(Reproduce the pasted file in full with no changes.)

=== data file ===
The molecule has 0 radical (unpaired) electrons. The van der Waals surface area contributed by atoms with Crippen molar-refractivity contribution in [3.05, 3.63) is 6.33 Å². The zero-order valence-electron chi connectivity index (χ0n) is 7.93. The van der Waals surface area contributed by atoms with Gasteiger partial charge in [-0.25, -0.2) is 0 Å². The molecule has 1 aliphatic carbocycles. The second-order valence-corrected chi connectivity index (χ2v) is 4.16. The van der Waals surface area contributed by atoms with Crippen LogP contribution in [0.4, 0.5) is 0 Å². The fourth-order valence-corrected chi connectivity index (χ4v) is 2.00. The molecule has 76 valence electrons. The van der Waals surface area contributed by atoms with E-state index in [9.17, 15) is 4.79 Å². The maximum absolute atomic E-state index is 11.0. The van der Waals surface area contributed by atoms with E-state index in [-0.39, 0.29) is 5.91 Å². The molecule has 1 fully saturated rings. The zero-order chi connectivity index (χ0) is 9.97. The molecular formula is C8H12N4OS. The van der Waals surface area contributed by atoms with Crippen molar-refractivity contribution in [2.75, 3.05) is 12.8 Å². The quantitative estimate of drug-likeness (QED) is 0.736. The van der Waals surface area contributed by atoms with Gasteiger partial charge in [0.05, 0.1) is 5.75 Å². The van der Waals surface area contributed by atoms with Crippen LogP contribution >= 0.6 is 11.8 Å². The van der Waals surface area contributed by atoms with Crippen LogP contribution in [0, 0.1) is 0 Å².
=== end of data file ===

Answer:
The molecule has 0 radical (unpaired) electrons. The van der Waals surface area contributed by atoms with Crippen molar-refractivity contribution in [3.05, 3.63) is 6.33 Å². The zero-order valence-electron chi connectivity index (χ0n) is 7.93. The van der Waals surface area contributed by atoms with Gasteiger partial charge in [-0.25, -0.2) is 0 Å². The molecule has 1 aliphatic carbocycles. The second-order valence-corrected chi connectivity index (χ2v) is 4.16. The van der Waals surface area contributed by atoms with Crippen LogP contribution in [0.4, 0.5) is 0 Å². The fourth-order valence-corrected chi connectivity index (χ4v) is 2.00. The molecule has 76 valence electrons. The van der Waals surface area contributed by atoms with E-state index in [9.17, 15) is 4.79 Å². The maximum absolute atomic E-state index is 11.0. The van der Waals surface area contributed by atoms with E-state index in [-0.39, 0.29) is 5.91 Å². The molecule has 1 fully saturated rings. The zero-order chi connectivity index (χ0) is 9.97. The molecular formula is C8H12N4OS. The van der Waals surface area contributed by atoms with Crippen molar-refractivity contribution in [2.75, 3.05) is 12.8 Å². The quantitative estimate of drug-likeness (QED) is 0.736. The van der Waals surface area contributed by atoms with Gasteiger partial charge in [0.05, 0.1) is 5.75 Å². The van der Waals surface area contributed by atoms with Crippen LogP contribution >= 0.6 is 11.8 Å². The van der Waals surface area contributed by atoms with Crippen LogP contribution in [0, 0.1) is 0 Å².